However Miller can take solace in knowing that it took some of the game’s best coaches a long time to reach the Final Four and eventually win a championship. Jay Wright became the head basketball coach at Villanova in 2001 and it took him until 2009 to make his first trip to the Final Four. And after years of disappointments in the tourney, Villanova was finally able to break through and win the national championship last year. It took former Connecticut head coach Jim Calhoun 13 years to break through and win a national championship as he had previously gone 0-3 in the Elite Eight.

There’s a possibility that Markkanen and Trier could be headed to the NBA Draft, but Miller has done an excellent job of recruiting since he took over in Tuscon. The Wildcats have another solid class coming in next year which includes center DeAndre Ayton as this will once again make Arizona one of the top teams in the nation. The abrupt ending to a stellar season for Arizona will sting, however hope always springs eternal.



Still Searching For Respect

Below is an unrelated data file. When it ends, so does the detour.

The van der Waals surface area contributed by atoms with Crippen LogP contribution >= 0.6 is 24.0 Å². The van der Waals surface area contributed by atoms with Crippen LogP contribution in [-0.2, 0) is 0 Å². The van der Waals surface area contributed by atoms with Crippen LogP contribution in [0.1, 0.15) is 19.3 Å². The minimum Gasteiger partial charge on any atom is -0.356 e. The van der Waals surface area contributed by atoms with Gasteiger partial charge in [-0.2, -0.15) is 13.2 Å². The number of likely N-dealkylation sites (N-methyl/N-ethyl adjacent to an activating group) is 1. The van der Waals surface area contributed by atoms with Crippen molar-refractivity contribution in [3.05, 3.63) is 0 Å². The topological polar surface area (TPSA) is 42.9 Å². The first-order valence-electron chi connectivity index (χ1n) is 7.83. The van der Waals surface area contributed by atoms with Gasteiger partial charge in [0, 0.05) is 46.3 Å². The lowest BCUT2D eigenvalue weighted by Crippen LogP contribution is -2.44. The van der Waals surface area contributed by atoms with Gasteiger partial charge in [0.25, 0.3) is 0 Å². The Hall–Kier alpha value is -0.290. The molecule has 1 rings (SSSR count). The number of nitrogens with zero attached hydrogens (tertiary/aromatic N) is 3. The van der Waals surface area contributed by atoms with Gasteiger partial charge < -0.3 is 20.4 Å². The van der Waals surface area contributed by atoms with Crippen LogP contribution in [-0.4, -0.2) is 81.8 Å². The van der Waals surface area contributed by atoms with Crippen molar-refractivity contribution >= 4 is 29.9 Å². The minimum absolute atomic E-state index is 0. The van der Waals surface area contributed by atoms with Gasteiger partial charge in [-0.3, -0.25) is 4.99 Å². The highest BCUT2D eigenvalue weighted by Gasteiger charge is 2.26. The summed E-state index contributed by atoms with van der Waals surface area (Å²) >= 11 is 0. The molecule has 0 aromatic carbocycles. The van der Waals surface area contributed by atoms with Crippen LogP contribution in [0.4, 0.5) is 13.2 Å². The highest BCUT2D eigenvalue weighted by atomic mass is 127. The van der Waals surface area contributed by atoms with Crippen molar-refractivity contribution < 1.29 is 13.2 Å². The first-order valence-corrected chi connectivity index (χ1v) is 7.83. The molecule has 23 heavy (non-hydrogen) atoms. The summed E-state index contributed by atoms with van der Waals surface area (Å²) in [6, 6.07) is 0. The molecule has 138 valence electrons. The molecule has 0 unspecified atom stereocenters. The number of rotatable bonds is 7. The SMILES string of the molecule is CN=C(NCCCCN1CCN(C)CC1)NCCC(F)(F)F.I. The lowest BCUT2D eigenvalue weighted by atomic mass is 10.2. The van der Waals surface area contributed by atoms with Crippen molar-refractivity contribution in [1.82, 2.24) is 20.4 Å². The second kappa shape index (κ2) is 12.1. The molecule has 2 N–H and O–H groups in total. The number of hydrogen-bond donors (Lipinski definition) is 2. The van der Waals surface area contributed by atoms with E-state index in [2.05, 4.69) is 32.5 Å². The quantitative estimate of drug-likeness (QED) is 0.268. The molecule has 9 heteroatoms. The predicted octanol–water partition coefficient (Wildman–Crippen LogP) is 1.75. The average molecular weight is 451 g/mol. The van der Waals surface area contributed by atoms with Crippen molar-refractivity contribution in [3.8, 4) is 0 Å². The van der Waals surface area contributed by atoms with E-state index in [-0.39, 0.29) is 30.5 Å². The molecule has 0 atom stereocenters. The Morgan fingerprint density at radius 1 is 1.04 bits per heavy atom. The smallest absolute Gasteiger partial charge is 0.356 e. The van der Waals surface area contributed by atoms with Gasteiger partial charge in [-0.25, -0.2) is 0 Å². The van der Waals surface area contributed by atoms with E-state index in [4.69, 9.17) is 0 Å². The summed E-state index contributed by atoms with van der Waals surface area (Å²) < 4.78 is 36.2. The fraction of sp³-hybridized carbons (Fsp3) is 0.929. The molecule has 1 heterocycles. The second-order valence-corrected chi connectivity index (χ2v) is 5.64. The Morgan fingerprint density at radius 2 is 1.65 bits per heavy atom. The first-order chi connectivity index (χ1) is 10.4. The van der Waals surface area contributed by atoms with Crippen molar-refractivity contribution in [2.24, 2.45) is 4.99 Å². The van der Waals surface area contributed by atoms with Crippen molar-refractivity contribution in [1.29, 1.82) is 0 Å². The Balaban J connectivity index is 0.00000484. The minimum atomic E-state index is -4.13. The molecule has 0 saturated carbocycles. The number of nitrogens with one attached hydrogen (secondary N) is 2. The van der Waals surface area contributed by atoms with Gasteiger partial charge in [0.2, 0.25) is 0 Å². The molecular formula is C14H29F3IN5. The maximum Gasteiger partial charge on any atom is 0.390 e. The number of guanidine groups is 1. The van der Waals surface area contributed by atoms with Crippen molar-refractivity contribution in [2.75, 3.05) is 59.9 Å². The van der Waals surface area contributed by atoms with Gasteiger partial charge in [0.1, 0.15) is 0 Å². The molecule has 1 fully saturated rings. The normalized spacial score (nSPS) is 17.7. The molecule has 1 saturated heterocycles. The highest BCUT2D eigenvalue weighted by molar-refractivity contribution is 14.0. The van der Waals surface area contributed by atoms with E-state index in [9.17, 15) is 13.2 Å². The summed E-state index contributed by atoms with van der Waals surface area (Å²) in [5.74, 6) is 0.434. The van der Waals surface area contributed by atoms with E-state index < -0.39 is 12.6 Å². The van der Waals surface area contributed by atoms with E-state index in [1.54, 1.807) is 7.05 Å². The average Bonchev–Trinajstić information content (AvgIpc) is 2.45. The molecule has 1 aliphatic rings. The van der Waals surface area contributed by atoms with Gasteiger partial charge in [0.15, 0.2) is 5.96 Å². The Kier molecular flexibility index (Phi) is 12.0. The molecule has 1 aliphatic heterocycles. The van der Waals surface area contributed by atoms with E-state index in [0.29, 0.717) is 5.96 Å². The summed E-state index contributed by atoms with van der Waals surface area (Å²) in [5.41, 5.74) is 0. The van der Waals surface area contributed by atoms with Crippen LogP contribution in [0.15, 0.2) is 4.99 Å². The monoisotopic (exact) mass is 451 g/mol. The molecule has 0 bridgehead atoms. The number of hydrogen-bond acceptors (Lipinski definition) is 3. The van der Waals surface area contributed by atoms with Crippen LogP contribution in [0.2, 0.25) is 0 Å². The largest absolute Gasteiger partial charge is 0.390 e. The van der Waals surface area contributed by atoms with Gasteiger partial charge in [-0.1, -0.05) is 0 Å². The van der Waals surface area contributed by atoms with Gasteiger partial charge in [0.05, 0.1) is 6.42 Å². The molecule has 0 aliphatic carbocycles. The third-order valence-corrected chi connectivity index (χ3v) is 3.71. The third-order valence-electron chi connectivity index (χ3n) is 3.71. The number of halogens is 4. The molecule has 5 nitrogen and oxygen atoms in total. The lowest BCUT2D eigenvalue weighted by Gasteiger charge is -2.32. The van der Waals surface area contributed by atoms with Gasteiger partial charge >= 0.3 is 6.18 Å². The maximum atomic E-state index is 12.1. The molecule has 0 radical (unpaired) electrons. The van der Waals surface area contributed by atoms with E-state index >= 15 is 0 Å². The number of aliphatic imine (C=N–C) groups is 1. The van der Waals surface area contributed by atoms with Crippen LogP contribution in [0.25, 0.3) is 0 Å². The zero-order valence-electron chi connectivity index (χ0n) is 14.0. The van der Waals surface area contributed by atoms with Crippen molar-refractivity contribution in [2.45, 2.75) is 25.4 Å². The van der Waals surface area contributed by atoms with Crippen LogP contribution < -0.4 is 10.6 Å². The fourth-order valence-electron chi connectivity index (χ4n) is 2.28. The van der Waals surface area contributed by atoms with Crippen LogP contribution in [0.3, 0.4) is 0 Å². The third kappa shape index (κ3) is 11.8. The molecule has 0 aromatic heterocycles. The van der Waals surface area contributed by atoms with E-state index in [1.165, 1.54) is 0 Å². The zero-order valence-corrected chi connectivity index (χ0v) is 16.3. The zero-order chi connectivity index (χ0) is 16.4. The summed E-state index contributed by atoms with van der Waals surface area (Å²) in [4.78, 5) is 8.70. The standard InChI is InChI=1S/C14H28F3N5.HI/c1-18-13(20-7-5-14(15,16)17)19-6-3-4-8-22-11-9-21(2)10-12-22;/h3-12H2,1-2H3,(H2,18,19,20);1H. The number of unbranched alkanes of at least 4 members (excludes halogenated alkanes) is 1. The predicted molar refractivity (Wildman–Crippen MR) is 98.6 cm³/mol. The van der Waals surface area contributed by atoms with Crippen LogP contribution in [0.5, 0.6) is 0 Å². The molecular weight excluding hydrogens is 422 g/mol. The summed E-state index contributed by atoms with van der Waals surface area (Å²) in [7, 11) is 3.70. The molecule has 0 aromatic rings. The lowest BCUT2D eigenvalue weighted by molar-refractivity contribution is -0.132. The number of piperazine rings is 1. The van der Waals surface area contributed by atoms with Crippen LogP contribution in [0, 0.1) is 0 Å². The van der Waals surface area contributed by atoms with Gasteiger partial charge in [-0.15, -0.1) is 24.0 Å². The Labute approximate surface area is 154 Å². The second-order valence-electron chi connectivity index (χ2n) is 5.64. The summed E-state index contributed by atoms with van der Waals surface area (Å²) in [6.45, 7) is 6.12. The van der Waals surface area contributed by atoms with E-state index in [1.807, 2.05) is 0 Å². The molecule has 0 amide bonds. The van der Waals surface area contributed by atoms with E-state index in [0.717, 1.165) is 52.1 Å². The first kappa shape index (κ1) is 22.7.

The Pac-12 Conference was able to set a record this month as for the first time in the 100 years of the conference, seven schools qualified for the NCAA Men’s Basketball Tournament. For a longtime the Pac-12 has been seeking respect in the face of the perceived “East Coast Bias”. But since the NCAA Tournament began last Tuesday, the Pac-12 has taken it on the chin as only the Oregon Ducks are still dancing as the conference’s opportunity for respect has gone out of the window in 2016. The Pac-12 is home to some schools that have storied histories when it comes to basketball as no program in the nation has won more national titles than the UCLA Bruins while over last 30 years, the Arizona Wildcats have been one of the nation’s elite programs as they’ve sent dozens of players to the NBA while also winning a national championship in 1997. And although that the Pac-12 did have a stellar season overall, there’s still some work that must be done.